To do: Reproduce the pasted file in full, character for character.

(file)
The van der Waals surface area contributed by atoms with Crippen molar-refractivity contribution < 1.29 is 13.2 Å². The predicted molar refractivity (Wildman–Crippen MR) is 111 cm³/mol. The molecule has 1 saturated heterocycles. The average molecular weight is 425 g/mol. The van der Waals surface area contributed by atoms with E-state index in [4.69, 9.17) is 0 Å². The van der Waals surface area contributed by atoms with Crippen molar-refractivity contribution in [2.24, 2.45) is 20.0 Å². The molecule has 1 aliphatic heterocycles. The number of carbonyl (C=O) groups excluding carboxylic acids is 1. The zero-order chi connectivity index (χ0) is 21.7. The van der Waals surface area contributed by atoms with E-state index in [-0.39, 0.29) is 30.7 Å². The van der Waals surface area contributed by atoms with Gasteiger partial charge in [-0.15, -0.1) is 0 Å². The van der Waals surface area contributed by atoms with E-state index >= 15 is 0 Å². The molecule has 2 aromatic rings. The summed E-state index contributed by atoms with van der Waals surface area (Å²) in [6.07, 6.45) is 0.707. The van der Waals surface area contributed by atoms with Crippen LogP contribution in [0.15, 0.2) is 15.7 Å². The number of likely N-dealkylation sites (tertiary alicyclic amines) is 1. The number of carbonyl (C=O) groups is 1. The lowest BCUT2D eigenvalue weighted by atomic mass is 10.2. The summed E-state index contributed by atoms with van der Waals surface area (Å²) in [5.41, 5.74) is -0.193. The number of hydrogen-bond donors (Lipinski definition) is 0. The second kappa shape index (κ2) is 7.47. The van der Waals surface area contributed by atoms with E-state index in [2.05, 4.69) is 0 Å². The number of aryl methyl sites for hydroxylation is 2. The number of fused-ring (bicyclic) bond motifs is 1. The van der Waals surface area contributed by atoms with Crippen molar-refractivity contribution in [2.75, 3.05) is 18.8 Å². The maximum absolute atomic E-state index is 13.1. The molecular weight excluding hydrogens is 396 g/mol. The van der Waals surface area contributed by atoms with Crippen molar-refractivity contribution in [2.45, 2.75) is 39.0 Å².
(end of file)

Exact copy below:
The van der Waals surface area contributed by atoms with Crippen molar-refractivity contribution < 1.29 is 13.2 Å². The predicted molar refractivity (Wildman–Crippen MR) is 111 cm³/mol. The molecule has 1 saturated heterocycles. The average molecular weight is 425 g/mol. The van der Waals surface area contributed by atoms with E-state index in [4.69, 9.17) is 0 Å². The van der Waals surface area contributed by atoms with Crippen molar-refractivity contribution in [2.24, 2.45) is 20.0 Å². The molecule has 1 aliphatic heterocycles. The number of carbonyl (C=O) groups excluding carboxylic acids is 1. The zero-order chi connectivity index (χ0) is 21.7. The van der Waals surface area contributed by atoms with E-state index in [-0.39, 0.29) is 30.7 Å². The van der Waals surface area contributed by atoms with Gasteiger partial charge in [-0.15, -0.1) is 0 Å². The van der Waals surface area contributed by atoms with E-state index >= 15 is 0 Å². The molecule has 2 aromatic rings. The summed E-state index contributed by atoms with van der Waals surface area (Å²) in [6.07, 6.45) is 0.707. The van der Waals surface area contributed by atoms with Crippen LogP contribution in [0.15, 0.2) is 15.7 Å². The number of likely N-dealkylation sites (tertiary alicyclic amines) is 1. The number of carbonyl (C=O) groups is 1. The lowest BCUT2D eigenvalue weighted by atomic mass is 10.2. The summed E-state index contributed by atoms with van der Waals surface area (Å²) in [5.41, 5.74) is -0.193. The number of hydrogen-bond donors (Lipinski definition) is 0. The second kappa shape index (κ2) is 7.47. The van der Waals surface area contributed by atoms with E-state index in [2.05, 4.69) is 0 Å². The number of aryl methyl sites for hydroxylation is 2. The number of fused-ring (bicyclic) bond motifs is 1. The van der Waals surface area contributed by atoms with Crippen molar-refractivity contribution in [2.75, 3.05) is 18.8 Å². The maximum absolute atomic E-state index is 13.1. The molecular weight excluding hydrogens is 396 g/mol. The van der Waals surface area contributed by atoms with Crippen molar-refractivity contribution in [2.45, 2.75) is 39.0 Å².